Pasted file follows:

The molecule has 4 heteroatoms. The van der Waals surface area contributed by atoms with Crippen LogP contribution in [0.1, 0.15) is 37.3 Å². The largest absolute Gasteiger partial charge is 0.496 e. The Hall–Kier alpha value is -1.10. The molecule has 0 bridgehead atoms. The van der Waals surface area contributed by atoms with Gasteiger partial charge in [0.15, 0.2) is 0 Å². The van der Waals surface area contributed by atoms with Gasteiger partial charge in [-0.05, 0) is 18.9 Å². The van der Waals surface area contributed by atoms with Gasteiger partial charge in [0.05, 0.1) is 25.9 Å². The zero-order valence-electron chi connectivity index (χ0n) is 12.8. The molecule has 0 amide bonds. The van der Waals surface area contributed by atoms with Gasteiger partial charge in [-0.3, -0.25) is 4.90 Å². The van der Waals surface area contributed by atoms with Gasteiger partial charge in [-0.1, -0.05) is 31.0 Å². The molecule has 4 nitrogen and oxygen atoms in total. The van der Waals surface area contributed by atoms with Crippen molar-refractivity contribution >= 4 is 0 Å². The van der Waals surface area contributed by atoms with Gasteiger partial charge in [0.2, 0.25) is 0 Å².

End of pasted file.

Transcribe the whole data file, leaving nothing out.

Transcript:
The molecule has 4 heteroatoms. The van der Waals surface area contributed by atoms with Crippen LogP contribution in [0.1, 0.15) is 37.3 Å². The largest absolute Gasteiger partial charge is 0.496 e. The Hall–Kier alpha value is -1.10. The molecule has 0 bridgehead atoms. The van der Waals surface area contributed by atoms with Gasteiger partial charge in [0.15, 0.2) is 0 Å². The van der Waals surface area contributed by atoms with Gasteiger partial charge in [-0.05, 0) is 18.9 Å². The van der Waals surface area contributed by atoms with Gasteiger partial charge in [0.05, 0.1) is 25.9 Å². The zero-order valence-electron chi connectivity index (χ0n) is 12.8. The molecule has 0 amide bonds. The van der Waals surface area contributed by atoms with Gasteiger partial charge in [-0.3, -0.25) is 4.90 Å². The van der Waals surface area contributed by atoms with Gasteiger partial charge in [-0.1, -0.05) is 31.0 Å². The molecule has 4 nitrogen and oxygen atoms in total. The van der Waals surface area contributed by atoms with Crippen molar-refractivity contribution >= 4 is 0 Å². The van der Waals surface area contributed by atoms with Gasteiger partial charge in [0.2, 0.25) is 0 Å².